Whether its 960grid or Fluid or 9/12/16/20 column grid systems...they all factor in vertical spacing but never horizontal spacing. Granted we view sites top-to-bottom so we don't necessarily design for limited height, but I'd still like to know how to reliably apply proper horizontal spacing as well to compliment a vertically-sound design. What resources are available for horizontal grids?

  • You mean horizontal gutters/vertical spacing? Commented Feb 28, 2011 at 16:23

3 Answers 3


As you said, sites are generally viewed in a vertical fashion, which is why the focus is on the grid systems that are popular today.

The problem with horizontal spacing is that you're limited as to what you can really control. Browsers allow users to easily zoom in/out, to make text and other elements larger. When that happens, the content will stay within the grid system that has been configured, but grow in height down the page.

  • So the only thing I've seen online is that horizontal gutters should obey the same size as vertical gutters, but that doesn't offer any practical advice. What I'm looking for is, I have a x-numbered grid. How do I apply horizontal padding/margins in conjunction with things like line-height so there is as much horizontal harmony as there is vertical?
    – acconrad
    Commented Feb 28, 2011 at 20:46
  • I'm not sure that I'm understanding exactly what you're going for. Line-height is just the space between lines of text (generally). Determining what would be appropriate really depends on the rest of your spacing. It sounds like what you're really looking for is appropriate spacing between elements such as header->paragraph, or spacing between content articles, etc. Is that accurate?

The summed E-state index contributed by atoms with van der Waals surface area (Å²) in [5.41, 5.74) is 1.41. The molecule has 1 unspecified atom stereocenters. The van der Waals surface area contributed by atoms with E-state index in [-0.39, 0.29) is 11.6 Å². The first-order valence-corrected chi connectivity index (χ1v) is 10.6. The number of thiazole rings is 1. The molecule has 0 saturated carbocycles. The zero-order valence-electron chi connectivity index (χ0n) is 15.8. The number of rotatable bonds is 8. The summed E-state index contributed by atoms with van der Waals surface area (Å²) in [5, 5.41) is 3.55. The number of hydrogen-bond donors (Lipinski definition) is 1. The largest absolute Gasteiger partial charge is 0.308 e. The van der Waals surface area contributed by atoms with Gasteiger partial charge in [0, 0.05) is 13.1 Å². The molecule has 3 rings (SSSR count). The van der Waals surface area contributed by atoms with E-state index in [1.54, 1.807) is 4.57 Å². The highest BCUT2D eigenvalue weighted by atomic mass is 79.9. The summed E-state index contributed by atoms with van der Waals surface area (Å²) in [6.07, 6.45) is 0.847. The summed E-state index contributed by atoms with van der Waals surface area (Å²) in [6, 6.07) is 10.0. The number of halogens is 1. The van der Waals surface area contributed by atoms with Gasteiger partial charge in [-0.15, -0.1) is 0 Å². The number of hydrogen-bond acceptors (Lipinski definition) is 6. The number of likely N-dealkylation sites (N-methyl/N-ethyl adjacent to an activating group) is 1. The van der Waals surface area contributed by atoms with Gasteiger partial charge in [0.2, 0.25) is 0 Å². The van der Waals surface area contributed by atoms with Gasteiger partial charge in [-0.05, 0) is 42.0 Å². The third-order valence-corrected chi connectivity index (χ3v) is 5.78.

– SubTypical
    Commented Mar 1, 2011 at 14:41

Web design grids focus on vertical grids because of the nature of browser rendering. The content is not known, nor the text size, and so the space consumed by arbitrary text is unknown. This is handled in browser rendering by flowing the text, first to the right, and when the right-hand end of the container is reached, vertically downwards to a new line. This means the vertical direction is the one that has to be flexible and unconstrained. You can't constrain both dimensions unless you know what every pixel will be, in which case you can just send an image with the exact layout you want instead of html text.


Try baselining your text. This will give it a really nice vertical rhythm which, in conjunction with the grid system, should give you pretty much what you are looking for.

Here are a couple of links to get you started:

http://baselinecss.com/ http://www.smashingmagazine.com/2009/04/03/8-simple-ways-to-improve-typography-in-your-designs/ http://www.smashingmagazine.com/2008/04/23/5-principles-and-ideas-of-setting-type-on-the-web/

Just as an update: Smashing Magazine have a post containing a lot of information on Typography on the web and there is info there about Vertical rhythm and baseline grids

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